"Moderation in what is beneficial"? - Yoga connections.

Exploring Theravāda's connections to other paths - what can we learn from other traditions, religions and philosophies?
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ihrjordan
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"Moderation in what is beneficial"? - Yoga connections.

Post by ihrjordan »

Split from this Classical Theravada topic: http://dhammawheel.com/viewtopic.php?f= ... 83#p385311

Two things that I find interesting. 1. "One goes for alms at an improper time". Now is this implying that eating at the wrong time will reduce vitality or that the act of going for alms at night and thus coming into contact with all kinds of creeps and creepy things will reduce vitality? Or both?

2. "Un-celibacy is a cause for loss of vitality" This seems to jive well with yogic/ayurvedic notions of "semen as life force" and loss of semen as a declining of one's health. See here: "Just as sugar is all-pervading in the sugar-cane, butter in milk, so also semen is pervading the whole body. Just as the butter-milk is thin after butter is removed, so also semen is thinned by its wastage. The more the wastage of semen the more is the weakness.

In Yoga Sastras it is said: “Maranam bindupatanat jivanam bindu-rakshanat—falling of semen brings death; preservation of semen gives life.” Semen is the real vitality in man. It is the hidden treasure for man. It imparts Brahma-Tejas to the face and strength to the intellect."

Brahma Tejas is referencing the "light of god" which is reminiscent of the "good complexion" that the Buddha often cites in reference to virtuous monks appearance. Correct me if I'm wrong but doesn't the Buddha directly ascribe the monks serene disposition to the fact that they are celibate in one sutta?
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Aloka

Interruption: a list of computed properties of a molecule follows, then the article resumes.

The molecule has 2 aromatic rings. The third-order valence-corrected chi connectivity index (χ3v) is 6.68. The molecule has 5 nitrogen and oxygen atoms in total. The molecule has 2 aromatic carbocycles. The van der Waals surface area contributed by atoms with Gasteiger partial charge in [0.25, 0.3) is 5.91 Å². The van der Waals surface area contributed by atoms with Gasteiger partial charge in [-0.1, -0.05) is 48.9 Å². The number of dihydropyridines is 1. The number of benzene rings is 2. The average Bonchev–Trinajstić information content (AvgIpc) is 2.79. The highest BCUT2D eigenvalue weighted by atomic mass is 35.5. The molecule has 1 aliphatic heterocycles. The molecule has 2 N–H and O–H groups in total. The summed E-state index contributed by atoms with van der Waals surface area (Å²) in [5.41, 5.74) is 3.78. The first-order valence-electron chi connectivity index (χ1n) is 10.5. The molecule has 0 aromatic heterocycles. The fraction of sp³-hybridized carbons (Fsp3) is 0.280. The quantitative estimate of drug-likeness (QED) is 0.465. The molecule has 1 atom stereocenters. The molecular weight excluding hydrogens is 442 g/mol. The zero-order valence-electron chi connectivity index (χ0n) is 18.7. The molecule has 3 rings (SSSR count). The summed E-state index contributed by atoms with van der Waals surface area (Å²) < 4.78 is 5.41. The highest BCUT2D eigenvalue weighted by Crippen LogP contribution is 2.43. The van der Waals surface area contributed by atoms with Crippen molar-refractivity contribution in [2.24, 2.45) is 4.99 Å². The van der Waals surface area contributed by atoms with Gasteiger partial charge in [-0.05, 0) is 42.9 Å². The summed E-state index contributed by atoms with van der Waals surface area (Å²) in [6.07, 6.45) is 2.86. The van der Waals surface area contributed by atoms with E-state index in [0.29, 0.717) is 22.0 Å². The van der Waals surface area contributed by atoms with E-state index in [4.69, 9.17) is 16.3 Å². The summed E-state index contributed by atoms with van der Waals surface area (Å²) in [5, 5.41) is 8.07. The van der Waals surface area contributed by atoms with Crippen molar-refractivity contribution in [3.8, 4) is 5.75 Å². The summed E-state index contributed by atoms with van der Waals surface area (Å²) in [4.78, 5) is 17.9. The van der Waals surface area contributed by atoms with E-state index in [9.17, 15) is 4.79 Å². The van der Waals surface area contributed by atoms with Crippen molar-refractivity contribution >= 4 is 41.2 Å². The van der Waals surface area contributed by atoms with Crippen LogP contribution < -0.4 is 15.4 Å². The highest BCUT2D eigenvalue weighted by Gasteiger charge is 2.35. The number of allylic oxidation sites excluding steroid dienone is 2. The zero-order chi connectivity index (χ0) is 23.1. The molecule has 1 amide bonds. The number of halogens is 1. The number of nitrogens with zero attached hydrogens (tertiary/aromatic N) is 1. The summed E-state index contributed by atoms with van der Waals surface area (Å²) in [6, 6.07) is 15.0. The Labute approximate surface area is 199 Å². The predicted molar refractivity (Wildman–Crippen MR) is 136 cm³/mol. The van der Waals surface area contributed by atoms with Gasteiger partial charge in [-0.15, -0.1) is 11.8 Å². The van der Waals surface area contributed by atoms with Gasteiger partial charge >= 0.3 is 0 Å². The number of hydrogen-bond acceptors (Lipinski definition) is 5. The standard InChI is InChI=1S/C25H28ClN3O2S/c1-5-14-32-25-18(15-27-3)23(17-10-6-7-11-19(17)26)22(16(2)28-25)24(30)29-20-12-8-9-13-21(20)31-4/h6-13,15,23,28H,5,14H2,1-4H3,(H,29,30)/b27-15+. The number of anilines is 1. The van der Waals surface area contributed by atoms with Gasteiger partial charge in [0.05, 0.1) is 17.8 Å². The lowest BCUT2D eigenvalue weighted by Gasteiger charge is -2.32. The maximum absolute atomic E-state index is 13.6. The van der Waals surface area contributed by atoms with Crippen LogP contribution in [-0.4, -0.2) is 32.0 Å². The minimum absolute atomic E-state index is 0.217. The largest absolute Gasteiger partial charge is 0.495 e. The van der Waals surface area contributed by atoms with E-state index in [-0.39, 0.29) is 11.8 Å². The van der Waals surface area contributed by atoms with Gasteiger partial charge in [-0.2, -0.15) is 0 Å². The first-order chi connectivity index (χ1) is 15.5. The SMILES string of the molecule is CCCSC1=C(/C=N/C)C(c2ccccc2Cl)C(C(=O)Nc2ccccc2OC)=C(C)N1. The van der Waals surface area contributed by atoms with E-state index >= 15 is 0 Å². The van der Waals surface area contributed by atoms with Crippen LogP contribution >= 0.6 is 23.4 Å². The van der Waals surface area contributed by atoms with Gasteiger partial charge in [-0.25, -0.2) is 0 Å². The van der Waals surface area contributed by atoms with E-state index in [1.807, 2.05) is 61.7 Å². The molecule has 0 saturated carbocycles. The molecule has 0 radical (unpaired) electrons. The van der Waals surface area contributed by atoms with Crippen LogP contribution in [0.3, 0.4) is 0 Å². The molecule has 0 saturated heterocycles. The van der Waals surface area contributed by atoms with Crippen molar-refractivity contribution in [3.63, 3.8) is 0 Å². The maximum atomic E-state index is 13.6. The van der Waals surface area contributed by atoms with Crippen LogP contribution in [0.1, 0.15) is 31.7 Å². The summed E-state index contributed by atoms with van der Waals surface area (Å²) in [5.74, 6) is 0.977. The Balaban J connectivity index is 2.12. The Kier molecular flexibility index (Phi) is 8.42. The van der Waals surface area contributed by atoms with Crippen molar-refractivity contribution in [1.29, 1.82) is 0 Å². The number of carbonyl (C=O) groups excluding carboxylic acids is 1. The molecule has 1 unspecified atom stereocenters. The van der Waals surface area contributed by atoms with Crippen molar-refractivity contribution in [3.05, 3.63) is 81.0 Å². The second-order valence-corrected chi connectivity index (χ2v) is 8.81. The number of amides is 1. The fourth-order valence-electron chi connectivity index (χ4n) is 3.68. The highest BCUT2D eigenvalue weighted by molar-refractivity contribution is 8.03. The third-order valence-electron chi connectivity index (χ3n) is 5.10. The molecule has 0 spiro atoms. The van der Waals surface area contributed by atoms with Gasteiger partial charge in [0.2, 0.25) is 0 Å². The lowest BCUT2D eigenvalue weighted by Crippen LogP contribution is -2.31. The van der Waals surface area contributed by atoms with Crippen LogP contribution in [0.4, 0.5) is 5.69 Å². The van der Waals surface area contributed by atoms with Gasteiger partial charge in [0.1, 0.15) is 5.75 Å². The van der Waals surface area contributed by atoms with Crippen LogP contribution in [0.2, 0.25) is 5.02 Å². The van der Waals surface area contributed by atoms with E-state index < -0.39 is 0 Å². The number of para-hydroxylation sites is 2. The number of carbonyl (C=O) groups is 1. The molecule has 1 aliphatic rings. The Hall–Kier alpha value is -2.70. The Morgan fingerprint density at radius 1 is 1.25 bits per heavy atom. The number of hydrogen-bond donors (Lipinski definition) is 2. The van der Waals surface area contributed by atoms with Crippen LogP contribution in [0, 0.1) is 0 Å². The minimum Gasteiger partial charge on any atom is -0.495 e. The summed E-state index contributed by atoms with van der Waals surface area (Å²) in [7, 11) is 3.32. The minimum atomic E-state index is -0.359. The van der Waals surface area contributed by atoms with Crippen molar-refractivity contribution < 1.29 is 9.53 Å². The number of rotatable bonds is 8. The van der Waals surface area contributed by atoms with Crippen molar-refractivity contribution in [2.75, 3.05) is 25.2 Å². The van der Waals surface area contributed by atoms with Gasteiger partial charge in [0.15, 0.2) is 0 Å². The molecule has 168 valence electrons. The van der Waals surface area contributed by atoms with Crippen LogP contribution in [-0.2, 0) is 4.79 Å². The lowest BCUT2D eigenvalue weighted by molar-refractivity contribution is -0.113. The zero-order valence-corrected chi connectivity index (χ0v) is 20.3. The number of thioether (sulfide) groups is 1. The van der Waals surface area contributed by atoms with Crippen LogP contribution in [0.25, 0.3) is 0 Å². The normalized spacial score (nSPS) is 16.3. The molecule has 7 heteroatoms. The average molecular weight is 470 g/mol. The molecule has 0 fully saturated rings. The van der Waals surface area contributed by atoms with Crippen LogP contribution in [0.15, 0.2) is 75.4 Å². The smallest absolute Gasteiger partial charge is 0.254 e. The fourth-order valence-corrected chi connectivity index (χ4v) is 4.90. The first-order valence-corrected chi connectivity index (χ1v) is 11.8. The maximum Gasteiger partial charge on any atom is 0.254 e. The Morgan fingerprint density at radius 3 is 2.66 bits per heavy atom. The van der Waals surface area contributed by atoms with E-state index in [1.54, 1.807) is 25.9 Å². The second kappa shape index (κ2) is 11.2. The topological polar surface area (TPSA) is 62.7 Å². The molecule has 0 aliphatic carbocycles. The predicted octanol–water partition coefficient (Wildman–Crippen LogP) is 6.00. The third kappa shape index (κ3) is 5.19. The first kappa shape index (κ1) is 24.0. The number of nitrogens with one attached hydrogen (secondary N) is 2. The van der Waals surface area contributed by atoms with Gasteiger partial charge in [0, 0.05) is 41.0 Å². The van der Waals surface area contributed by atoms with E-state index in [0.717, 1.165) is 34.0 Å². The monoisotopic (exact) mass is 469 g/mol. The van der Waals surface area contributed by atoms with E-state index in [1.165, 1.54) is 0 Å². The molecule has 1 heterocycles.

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Re: "Moderation in what is beneficial"? - Yoga connections.

Post by Aloka »

ihrjordan wrote:

2. "Un-celibacy is a cause for loss of vitality" This seems to jive well with yogic/ayurvedic notions of "semen as life force" and loss of semen as a declining of one's health. See here: "Just as sugar is all-pervading in the sugar-cane, butter in milk, so also semen is pervading the whole body. Just as the butter-milk is thin after butter is removed, so also semen is thinned by its wastage. The more the wastage of semen the more is the weakness.

In Yoga Sastras it is said: “Maranam bindupatanat jivanam bindu-rakshanat—falling of semen brings death; preservation of semen gives life.” Semen is the real vitality in man. It is the hidden treasure for man. It imparts Brahma-Tejas to the face and strength to the intellect."

Brahma Tejas is referencing the "light of god" which is reminiscent of the "good complexion" that the Buddha often cites in reference to virtuous monks appearance. Correct me if I'm wrong but doesn't the Buddha directly ascribe the monks serene disposition to the fact that they are celibate in one sutta?

So how does that work out for nuns and female lay practitioners ?
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ihrjordan
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Re: "Moderation in what is beneficial"? - Yoga connections.

Post by ihrjordan »

Well interestingly enough this applies to both men and women as women too have bones, blood, fat cells etc. It's just seen perhaps more immediately seen in the male species. See this quote from Sivananda :